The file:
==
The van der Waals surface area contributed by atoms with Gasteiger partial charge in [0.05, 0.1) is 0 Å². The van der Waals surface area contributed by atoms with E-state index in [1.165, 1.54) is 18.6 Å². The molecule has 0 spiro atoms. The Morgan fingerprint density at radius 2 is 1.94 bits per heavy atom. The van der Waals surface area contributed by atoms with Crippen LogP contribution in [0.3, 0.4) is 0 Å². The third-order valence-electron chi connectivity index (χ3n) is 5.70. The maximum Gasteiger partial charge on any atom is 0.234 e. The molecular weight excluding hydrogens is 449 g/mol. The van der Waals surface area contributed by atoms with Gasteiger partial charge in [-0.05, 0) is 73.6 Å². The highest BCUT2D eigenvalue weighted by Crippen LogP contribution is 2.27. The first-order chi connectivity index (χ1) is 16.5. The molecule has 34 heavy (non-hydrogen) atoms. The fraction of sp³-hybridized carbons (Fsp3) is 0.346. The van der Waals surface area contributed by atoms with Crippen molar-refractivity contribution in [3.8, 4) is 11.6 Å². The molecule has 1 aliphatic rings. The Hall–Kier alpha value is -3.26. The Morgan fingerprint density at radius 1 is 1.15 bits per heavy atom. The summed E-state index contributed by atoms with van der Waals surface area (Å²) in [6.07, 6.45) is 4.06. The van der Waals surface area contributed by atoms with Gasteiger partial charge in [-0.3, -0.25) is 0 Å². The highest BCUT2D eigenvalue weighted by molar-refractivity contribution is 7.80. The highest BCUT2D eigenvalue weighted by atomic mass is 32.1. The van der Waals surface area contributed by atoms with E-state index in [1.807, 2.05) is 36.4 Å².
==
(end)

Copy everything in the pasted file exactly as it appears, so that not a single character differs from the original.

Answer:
The van der Waals surface area contributed by atoms with Gasteiger partial charge in [0.05, 0.1) is 0 Å². The van der Waals surface area contributed by atoms with E-state index in [1.165, 1.54) is 18.6 Å². The molecule has 0 spiro atoms. The Morgan fingerprint density at radius 2 is 1.94 bits per heavy atom. The van der Waals surface area contributed by atoms with Crippen LogP contribution in [0.3, 0.4) is 0 Å². The third-order valence-electron chi connectivity index (χ3n) is 5.70. The maximum Gasteiger partial charge on any atom is 0.234 e. The molecular weight excluding hydrogens is 449 g/mol. The van der Waals surface area contributed by atoms with Gasteiger partial charge in [-0.05, 0) is 73.6 Å². The highest BCUT2D eigenvalue weighted by Crippen LogP contribution is 2.27. The first-order chi connectivity index (χ1) is 16.5. The molecule has 34 heavy (non-hydrogen) atoms. The fraction of sp³-hybridized carbons (Fsp3) is 0.346. The van der Waals surface area contributed by atoms with Crippen molar-refractivity contribution in [3.8, 4) is 11.6 Å². The molecule has 1 aliphatic rings. The Hall–Kier alpha value is -3.26. The Morgan fingerprint density at radius 1 is 1.15 bits per heavy atom. The summed E-state index contributed by atoms with van der Waals surface area (Å²) in [6.07, 6.45) is 4.06. The van der Waals surface area contributed by atoms with Gasteiger partial charge in [-0.3, -0.25) is 0 Å². The highest BCUT2D eigenvalue weighted by molar-refractivity contribution is 7.80. The highest BCUT2D eigenvalue weighted by atomic mass is 32.1. The van der Waals surface area contributed by atoms with E-state index in [1.807, 2.05) is 36.4 Å².